In Pyongyang, North Korea, a popular riverside running route glows brightly – as does the embassy compound in the Munsu-Dong neighbourhood, to the east of the city centre, home of the British, German, Polish and Czechian embassies:

Outside Djibouti City, US base Camp Lemonnier is clearly visible. The United States Naval Expeditionary Base from which drone strikes in Yemen and Somalia are launched is marked out by the exercise regimes of thousands of US servicemen and women. But almost as visible, to the southwest of Camp Lemonnier, is a smaller base, unmarked on maps but ringed by inhabitants running circuits of the external walls. The compound appears to be a CIA “black site”, first publicly named as such by analyst Markus Ranum just a week before the heatmap confirmed its activity:


Facebook Only Cares About Facebook

Facebook Only Cares About Facebook
Whatever Mark Zuckerberg says about human community or his legacy, his company is acting in its own interests—and against the public good.
Jan 27 2018

Facebook’s crushing blow to independent media arrived last fall in Slovakia, Cambodia, Guatemala, and three other nations.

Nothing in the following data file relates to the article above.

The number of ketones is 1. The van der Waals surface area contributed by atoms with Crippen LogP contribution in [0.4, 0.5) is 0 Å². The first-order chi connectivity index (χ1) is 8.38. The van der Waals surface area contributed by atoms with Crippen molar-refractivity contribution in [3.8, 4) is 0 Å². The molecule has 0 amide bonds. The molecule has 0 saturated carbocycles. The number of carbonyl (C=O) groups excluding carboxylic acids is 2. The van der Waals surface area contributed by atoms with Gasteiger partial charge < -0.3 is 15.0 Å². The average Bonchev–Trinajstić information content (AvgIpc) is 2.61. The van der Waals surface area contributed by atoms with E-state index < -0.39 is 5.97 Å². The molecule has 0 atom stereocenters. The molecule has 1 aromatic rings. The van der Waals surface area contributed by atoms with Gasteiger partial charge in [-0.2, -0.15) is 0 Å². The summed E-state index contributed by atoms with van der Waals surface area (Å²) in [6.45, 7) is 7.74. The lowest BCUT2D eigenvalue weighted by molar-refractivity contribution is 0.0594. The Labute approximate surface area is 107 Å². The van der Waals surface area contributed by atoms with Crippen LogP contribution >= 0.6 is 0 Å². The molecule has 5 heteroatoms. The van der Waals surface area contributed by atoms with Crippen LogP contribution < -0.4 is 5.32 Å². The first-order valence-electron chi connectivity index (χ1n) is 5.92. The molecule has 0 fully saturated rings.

The social giant removed stories by these publishers from users’ news feeds, hiding them in a new, hard-to-find stream. These independent publishers reported that they lost as much as 80 percent of their audience during this experiment.

Facebook doesn’t care. At least, it usually seems that way.

Despite angry pushback in the six countries affected by Facebook’s algorithmic tinkering, the company is now going ahead with similar changes to its news feed globally. These changes will likely de-prioritize stories from professional publishers, and instead favor dispatches published by a user’s friends and family. Many American news organizations will see the sharp traffic declines their brethren in other nations experienced last year—unless they pay Facebook to include their stories in readers’ feeds.

At the heart of this change is Facebook’s attempt to be seen not as a news publisher, but as a neutral platform for interactions between friends. Facing sharp criticism for its role in spreading misinformation, and possibly in tipping elections in the United States and in the United Kingdom, Facebook is anxious to limit its exposure by limiting its role. It has long been this way.